So, shall I prepare flatpak, xdg-* and discover to see how it works?

(Rémy Epke) #11

What the hell is Flatpack? Googled but found a lot of Ikea furniture and a tiny Wikipedia page not explaining it very well. What does it do? What would be different?

(Chroot Doot ✝) #12

Portals are great, if there were any standard for sandboxing applications/profiles (I think there should be), portals would have to be integrated.

Flatpak, no c. https://www.flatpak.org/

The developers market it as the future of Linux package management, which is a pretty substantial claim. The upsides of the tool are runtime environments, which ensure upstream packages work on any system without having to bundle with libraries like Appimage, and sandboxing.

It certainly won’t replace standard package managers, but it may become the preferred tool for upstream releases.

It’s like Snapcraft, but not entirely useless.

(dinolib) #14

Just uploaded some package for flatpak.
It seems to work, hope you can try it.
For me it is too slow to start applications, but they are usable and it is my goal :slight_smile:
@AlmAck I hope you’ll find it useful :wink:

I’m trying to install discover, but packagekit dependency needs pacman>=5.
Any suggestion?

(Luca Giambonini) #15

remove pacmand dependency and remove the build line --enable-alpm

(dinolib) #16

remove the build line --enable-alpm

Can you explain to me what is alpm? Thanks!

(Luca Giambonini) #17

sure, but is very simple:
Arch Linux Package Management (ALPM)

in fact, there is the libalpm that is used to interact with pacman. akabei was born to get rid of this complicated library and get an easy access to the system function (install/remove/… packages)

(dinolib) #19

Thank you. Now discover seems to start.
Atm I tried to update packages (failed service may be, the interface is still basic) and now I’ installing a new app (recipes): starts and works.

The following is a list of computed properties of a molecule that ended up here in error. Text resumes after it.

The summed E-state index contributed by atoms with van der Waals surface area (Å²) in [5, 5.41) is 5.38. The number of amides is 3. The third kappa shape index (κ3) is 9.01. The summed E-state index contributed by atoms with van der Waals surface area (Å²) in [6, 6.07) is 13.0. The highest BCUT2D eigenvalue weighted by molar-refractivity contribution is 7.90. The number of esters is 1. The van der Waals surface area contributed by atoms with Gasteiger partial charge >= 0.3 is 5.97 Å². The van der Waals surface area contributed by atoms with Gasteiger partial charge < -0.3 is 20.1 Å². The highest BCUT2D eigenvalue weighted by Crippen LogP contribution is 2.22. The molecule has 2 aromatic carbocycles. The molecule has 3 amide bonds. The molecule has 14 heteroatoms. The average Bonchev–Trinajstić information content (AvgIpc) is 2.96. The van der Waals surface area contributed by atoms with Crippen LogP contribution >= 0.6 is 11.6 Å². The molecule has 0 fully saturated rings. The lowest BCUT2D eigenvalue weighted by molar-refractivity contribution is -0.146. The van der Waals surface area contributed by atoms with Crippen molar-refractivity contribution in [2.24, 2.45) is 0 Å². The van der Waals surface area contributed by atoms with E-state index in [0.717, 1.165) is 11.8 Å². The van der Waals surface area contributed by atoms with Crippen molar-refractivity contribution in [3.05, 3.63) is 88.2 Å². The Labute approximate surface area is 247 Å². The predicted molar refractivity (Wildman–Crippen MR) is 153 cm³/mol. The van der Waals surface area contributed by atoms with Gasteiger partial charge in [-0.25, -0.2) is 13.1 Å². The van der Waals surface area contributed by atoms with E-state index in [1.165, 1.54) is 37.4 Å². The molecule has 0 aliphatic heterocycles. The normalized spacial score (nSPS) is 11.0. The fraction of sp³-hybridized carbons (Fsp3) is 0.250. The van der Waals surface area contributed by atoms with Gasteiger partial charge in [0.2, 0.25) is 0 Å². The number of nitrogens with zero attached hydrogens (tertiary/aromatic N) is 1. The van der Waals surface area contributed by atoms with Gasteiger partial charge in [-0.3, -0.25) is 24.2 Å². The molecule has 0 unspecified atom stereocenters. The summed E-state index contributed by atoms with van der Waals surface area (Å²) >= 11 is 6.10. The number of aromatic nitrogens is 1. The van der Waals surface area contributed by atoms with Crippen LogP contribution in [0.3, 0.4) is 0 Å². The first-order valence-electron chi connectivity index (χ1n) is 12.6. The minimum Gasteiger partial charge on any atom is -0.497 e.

Now apps start faster than from CLI, don’t know why.

I think I can upload in CCR just to share PKGBUILD and save you some work. I’m aware that a lot of cleaning and fix is needed.

Just for record: I’m able to run spotify, RetroArch, recent Meld from discover.
It creates .desktop to open programs directly from app menu and… it works! :grinning:

(brli) #20

To my knowledge, discover (or, the underlying packagekit/appstream backend) works almost fine with alpm/pacman.

However, it doesn’t recognize pacman.conf’s per-repo setting nor can it handle detailed/manual intervention automagically like what other package system do (ie. .deb or .rpm).

And, since Arch team doesn’t develop pacman with GUI use case in mind, there is little official support currently even though Arch do package discover and appstream database.

Finally, I may be wrong, but IIRC Arch didn’t involved in the packagekit environment design and develop from the start. It started as a Fedora/rpm project and greatly adopted by Ubuntu, but not the other more geeky distribution since then IMHO.

(dinolib) #21

@brli: I use discover only for flatpak. Never tried to use with pacman (and never will :grinning:), but it seems that Arch made some changes and produced additional packages for it.
Atm I don’t have arch instaled to try it, anyway.

(system) #22